Understanding the job in a new way--a basis for development of competence in diabetes care

Ups J Med Sci. 2000;105(2):161-9. doi: 10.1517/03009734000000062.


Patients complain that doctors and nurses do not listen, and therefore a need to develop the patient encounter is at hand. Phenomenological theory has opened new ways to develop professional competence. If the idea holds that we express our understanding about our work through our actions, a change in understanding might further develop professional competence. This idea offers a new way to develop competence in diabetes health care service. The aim of this study was to map health care professionals' understanding of the patient encounter before and after an educational intervention that focused the way the health care professional experienced the encounter, and to describe how their understanding changed. Two general practitioners and two diabetes nurses participated. They were interviewed before and after the intervention. The intervention comprised 4-5 sessions during which they together with a tutor reviewed their videotaped consultations with different persons with diabetes. The tutors' role was to make interventions that could alter the persons understanding of the diabetes consultation through questioning. The interviews were analysed using phenomenographic method. The results show that the professionals changed their ways of experiencing the encounter after the intervention. They started to question their way of working, focused the patient's learning process and became interested in how to stimulate it.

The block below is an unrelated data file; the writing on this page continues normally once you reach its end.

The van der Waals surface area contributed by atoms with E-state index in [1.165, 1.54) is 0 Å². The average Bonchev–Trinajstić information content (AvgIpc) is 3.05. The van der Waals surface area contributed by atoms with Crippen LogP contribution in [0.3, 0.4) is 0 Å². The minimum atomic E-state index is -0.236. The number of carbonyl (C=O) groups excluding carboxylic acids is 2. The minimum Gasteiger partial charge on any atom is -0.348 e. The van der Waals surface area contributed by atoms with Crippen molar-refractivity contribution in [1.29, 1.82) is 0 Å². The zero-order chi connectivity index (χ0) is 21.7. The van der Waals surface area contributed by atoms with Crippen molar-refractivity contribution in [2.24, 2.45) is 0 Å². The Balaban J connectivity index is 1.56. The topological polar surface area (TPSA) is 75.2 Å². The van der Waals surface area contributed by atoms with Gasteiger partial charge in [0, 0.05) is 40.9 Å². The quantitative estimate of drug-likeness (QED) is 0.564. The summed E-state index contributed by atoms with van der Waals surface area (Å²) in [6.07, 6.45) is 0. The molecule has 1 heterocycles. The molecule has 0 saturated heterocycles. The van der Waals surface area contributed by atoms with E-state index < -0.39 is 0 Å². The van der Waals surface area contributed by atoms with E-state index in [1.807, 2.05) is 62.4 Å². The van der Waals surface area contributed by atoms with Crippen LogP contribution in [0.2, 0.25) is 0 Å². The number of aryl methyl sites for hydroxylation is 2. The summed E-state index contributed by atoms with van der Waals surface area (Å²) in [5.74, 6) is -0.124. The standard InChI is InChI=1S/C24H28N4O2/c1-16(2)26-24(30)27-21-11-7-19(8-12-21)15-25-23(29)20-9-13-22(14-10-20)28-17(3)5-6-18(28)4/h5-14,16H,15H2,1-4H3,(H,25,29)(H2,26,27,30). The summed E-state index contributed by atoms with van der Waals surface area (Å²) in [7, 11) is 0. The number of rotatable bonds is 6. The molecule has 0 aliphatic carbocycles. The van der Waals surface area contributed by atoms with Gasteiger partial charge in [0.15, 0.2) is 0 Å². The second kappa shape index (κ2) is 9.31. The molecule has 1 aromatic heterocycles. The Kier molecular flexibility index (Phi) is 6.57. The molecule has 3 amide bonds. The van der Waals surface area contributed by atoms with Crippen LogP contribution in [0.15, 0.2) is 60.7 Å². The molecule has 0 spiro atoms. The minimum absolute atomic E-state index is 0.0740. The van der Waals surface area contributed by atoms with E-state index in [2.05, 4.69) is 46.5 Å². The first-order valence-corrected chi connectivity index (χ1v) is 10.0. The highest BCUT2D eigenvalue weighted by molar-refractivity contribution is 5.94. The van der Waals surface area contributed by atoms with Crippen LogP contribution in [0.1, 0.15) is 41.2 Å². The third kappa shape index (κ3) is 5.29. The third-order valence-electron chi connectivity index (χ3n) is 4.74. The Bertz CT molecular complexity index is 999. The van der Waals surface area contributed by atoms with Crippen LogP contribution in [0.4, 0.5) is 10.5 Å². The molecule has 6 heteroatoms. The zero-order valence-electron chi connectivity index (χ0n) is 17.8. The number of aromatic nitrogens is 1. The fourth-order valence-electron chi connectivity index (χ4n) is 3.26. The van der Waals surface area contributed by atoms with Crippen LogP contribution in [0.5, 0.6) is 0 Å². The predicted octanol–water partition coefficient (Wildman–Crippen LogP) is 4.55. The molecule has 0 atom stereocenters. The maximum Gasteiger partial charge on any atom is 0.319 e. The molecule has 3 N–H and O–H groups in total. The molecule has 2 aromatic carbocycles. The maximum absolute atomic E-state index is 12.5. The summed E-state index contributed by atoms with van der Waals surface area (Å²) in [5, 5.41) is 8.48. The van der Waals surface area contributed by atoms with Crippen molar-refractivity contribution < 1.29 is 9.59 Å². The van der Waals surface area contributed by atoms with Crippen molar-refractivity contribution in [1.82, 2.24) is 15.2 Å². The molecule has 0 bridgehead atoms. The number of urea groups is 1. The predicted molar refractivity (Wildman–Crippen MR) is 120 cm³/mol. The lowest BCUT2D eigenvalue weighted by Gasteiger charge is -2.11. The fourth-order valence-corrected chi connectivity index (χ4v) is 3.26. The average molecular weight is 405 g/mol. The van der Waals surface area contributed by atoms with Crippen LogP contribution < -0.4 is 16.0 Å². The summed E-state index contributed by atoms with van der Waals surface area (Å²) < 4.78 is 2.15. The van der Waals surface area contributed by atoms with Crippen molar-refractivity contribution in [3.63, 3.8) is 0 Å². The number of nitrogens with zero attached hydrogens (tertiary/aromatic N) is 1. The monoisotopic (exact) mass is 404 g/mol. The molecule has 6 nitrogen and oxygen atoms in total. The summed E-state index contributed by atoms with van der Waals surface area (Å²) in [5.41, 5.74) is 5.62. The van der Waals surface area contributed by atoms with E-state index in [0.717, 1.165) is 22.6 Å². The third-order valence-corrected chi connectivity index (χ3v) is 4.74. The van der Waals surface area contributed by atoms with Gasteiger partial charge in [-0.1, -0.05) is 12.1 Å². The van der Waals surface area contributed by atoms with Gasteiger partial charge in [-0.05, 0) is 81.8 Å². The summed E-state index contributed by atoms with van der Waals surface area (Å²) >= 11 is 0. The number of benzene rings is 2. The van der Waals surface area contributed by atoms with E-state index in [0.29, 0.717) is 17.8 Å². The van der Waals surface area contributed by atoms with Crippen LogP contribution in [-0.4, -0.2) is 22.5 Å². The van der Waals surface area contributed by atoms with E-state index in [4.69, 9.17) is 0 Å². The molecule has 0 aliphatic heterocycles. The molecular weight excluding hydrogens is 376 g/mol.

Publication types

  • Research Support, Non-U.S. Gov't

MeSH terms

  • Diabetes Mellitus / psychology
  • Diabetes Mellitus / therapy*
  • Education, Medical
  • Education, Nursing
  • Humans
  • Patient Education as Topic
  • Professional Competence*
  • Quality of Life